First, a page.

Queer Brown Girl Trying to be a Parent: The Foundation of Love
As a privileged person, I was able to access many resources during my Maternity Leave to learn how to be a better parent. And, I accessed those resources. Like everything in my life, I achieve by learning so it was no surprise that I took full advantage of the City of Toronto’s Public Health departments parenting resources.
For one, I started with the online prenatal classes, and, I was able to take 2 more Mom’s groups where I learned different and vital parenting skills. The first group, Living and Learning with Baby, was about caring for a baby and baby basics like feeding and sleeping your baby. The second, Make the Connection, was about bonding, attachment and teaching your baby through love, communication and learning.
It was in these groups that I came to internalize a message that was an important learning for me. And, that is the focus of this blog this month.
One of the facilitators said to us new moms in the group something like this: Every mom worries about their baby reaching her milestones. Is she walking yet? Has he cut his first tooth? But all babies will eventually reach their milestones. What all babies won’t get is ‘believing in themselves’, loving themselves and feeling self-confident and self-assured. It is up to us to instill these ‘skills’ that will take a lifetime to cultivate. Every baby will eventually reach those common milestones; what we need to do as parents is build a foundation of (self-)love by breeding an environment of love, safety and trust with our babies.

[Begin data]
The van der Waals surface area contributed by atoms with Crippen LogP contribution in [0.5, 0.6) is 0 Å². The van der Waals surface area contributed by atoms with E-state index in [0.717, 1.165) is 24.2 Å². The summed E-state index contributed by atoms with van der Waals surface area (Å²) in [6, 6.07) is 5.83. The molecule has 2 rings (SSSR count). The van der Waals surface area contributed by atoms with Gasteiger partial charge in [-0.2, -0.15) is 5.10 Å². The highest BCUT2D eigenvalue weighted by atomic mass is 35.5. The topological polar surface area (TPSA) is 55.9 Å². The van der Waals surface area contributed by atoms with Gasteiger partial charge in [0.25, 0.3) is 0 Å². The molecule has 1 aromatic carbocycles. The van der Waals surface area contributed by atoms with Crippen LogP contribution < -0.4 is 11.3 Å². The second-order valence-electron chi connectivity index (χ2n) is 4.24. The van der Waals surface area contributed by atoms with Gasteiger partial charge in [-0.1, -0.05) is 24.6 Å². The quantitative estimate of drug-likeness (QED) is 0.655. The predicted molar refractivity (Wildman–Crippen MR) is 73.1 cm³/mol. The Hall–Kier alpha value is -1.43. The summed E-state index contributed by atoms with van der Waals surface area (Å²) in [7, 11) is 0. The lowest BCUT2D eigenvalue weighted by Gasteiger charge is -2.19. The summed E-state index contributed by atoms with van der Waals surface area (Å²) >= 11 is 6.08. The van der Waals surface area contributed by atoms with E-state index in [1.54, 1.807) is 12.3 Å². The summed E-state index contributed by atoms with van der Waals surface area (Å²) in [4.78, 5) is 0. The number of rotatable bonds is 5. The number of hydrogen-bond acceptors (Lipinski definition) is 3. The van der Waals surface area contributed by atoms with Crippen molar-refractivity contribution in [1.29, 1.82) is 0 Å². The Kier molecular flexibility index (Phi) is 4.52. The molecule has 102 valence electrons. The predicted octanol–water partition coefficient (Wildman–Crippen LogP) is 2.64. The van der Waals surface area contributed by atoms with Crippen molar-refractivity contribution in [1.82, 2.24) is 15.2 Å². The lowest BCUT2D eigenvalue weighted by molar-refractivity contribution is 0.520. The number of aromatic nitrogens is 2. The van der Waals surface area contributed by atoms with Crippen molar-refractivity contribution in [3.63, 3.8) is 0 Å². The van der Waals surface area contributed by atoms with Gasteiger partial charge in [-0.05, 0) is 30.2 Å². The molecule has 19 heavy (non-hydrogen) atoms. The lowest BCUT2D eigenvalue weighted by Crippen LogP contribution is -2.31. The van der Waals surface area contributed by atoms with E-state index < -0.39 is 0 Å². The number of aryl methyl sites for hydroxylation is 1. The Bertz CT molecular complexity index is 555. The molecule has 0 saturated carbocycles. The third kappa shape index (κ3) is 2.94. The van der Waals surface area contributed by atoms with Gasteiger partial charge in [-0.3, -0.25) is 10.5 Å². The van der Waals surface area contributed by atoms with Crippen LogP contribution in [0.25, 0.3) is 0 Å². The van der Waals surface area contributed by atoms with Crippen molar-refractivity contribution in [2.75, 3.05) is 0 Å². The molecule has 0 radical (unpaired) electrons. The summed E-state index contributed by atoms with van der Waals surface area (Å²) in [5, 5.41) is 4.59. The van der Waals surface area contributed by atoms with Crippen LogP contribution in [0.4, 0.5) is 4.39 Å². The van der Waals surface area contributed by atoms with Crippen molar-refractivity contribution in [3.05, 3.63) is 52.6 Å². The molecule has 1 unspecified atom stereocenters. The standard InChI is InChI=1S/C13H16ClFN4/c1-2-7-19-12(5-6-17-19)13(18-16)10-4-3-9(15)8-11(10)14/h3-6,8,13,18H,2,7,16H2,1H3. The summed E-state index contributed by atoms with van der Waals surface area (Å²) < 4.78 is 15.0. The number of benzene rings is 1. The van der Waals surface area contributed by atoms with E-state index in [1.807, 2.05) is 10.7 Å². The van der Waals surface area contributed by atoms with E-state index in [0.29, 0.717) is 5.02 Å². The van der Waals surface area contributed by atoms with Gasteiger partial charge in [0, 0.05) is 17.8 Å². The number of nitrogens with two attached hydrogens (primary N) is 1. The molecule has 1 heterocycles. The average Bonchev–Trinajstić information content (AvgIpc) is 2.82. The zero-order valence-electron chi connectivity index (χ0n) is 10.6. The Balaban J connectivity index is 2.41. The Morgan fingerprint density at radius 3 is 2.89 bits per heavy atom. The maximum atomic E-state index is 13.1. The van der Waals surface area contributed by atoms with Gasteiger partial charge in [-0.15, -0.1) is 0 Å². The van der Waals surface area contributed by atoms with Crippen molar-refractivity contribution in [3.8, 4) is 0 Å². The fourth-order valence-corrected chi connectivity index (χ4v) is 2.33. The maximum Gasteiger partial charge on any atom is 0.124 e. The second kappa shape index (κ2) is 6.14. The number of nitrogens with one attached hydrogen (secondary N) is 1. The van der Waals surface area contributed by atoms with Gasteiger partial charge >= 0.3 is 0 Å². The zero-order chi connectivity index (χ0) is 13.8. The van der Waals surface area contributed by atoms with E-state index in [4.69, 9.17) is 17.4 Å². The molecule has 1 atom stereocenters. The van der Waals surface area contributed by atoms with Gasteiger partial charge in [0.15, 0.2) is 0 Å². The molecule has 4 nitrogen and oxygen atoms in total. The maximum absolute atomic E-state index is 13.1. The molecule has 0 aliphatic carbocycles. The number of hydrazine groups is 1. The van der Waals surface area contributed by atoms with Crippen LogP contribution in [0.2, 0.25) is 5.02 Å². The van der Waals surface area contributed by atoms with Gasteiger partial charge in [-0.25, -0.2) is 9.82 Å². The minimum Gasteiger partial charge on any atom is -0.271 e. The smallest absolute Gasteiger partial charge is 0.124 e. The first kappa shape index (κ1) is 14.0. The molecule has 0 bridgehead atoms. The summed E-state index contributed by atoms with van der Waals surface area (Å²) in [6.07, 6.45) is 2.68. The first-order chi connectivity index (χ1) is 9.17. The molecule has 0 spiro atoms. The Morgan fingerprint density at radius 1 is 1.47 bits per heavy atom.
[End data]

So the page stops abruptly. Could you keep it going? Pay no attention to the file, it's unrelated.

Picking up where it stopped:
That profoundly hit me.
The other day I was at an indoor playground with Adli and a woman who was staring him down abruptly asked me how old he was. When I answered she sorta scrunched up her face and didn’t say another word. My guess is that she was comparing Adli to her baby as Adli started to walk ‘early’. (There are time frames that are given with each milestone. For example, most babies learn to walk between the ages of nine months and a year, with some babies walking after a year old).
In my short experience of being a mom (especially among white, hetero, middle class moms as that’s the dominant demographic that lives in my neighbourhood) people compare their babies, even if they don’t want to or mean to. I partially blame capitalism and lookism. People compare themselves/their lives all the time, and have rigid standards of what’s ‘normal’ and what’s acceptable. People also project productivity on their babies from the very start. That is, they want their baby to move fast in reaching their milestones as if it is an indicator of whether or not your kid is advanced (which, scientifically it is not). I get why people do it but comparing our kids doesn’t breed positivity or self-love for our kids or ourselves.
As mentioned, most babies will figure out how to eat with a spoon or learn to crawl in their own time, while it might worry or frustrate a mom for whatever reason if her baby isn’t doing this in the ‘normal’ time frame (standardized by the Western medical model), the importance of when this happens is fleeting.
What takes a lifetime is building confidence in our selves and a foundation of self-love and self-worth.